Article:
Who are you?
I'm a chemistry student at Durham University who has a (slightly nerdy) passion for not just chemistry but all things science. During my A-levels I really got gripped by how interesting studying the natural world is, and just how useful it becomes to us in everday life!
Why do you want to tutor?
Because of that interest, I really want to pass on what I've learnt to others who are studying science (partiularly chemistry) and hopefully give you a similar fascination with the material you're looking at in your course. I have had a lot of experience with primary age kids on holiday camps, so my patience is almost limitless, and the energy needed for the younger children I will put into the sessions to make them fun and engaging, as well as helping you to understand what's going on in the science.
If this sounds good to you, give me a message or book a free 'meet the tutor' session where you can get a good impressions of what the sessions will look like and whether you want to go ahead with them.
Thanks for reading and I look forward to hearing from you!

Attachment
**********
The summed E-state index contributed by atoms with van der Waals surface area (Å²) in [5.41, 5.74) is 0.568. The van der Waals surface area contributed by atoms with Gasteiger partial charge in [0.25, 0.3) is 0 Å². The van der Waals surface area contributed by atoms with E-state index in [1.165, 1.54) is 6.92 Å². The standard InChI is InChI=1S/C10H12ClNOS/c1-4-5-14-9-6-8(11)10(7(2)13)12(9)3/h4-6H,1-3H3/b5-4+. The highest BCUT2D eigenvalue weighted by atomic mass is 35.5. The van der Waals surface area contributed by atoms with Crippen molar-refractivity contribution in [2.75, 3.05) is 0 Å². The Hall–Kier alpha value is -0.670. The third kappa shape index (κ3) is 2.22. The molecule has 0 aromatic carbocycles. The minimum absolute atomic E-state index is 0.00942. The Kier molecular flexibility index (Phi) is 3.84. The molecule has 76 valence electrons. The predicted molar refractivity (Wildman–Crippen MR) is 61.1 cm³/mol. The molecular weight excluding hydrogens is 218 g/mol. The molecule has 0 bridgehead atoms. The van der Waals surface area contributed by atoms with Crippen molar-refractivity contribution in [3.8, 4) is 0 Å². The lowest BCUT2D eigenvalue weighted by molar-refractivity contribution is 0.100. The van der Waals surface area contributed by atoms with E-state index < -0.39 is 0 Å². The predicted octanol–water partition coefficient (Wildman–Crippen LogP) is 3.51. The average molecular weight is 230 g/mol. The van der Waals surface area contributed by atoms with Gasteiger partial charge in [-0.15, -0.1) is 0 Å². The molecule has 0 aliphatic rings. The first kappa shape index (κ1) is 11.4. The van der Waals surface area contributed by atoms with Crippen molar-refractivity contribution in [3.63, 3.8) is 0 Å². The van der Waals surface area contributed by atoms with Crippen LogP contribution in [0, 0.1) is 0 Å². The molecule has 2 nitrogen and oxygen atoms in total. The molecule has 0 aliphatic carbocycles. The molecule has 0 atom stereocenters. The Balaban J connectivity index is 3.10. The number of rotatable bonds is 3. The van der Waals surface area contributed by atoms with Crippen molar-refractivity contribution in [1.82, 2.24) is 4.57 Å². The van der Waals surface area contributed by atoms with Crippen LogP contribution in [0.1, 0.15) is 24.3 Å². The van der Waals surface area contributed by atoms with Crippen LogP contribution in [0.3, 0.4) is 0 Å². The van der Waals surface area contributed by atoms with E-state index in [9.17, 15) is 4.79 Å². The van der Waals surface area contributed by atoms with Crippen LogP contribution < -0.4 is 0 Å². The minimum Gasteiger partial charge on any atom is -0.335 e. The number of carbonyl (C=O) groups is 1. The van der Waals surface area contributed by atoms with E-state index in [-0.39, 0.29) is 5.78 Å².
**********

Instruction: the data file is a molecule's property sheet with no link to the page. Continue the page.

|Chemistry||A Level||£20 /hr|
Samia (Student) January 28 2016
Ryan (Student) April 7 2016
White light is a mixture of different colours of light (e.g red, green and blue) and each colour has a different wavelength. For something to have colour, it needs to absorb certain wavelengths (or colours) of light. What's left over is what we see. So how do transition metals do that?
When they dissolve in solution, they don't exist as isolated ions but are surrounded by ligands (in aqueous solutions they're water molecules). These ligands donate a pair of electrons to the positive metal ion in a dative covalent bond. For example, iron forms [Fe(H2O)6]2+ which is pale green. These ions are called complex ions.
All transition metals have electrons in their d orbitals, which are electrostastically repelled by those donated by the ligands. Since d orbitals have different shapes and orientations, they're not all repelled to the same extent: for an octahedral complex ion, the ligands are placed at the 6 corners of the octadedron. The dz2 and dx2-y2 are pointing to those corners and so are repelled a lot. The other three d orbitals don't point directly towards the ligands and so are repelled less. Therefore, the dz2 and dx2-y2 orbitals are at a higher energy than the other three, and so an energy gap is created, called d orbital splitting.
When light shines on the solution, wavelengths of light that have an energy equal to the energy gap between the two sets d orbitals take electrons in the lower energy orbital to one at the higher energy level. The wavelengths left behind are what we see!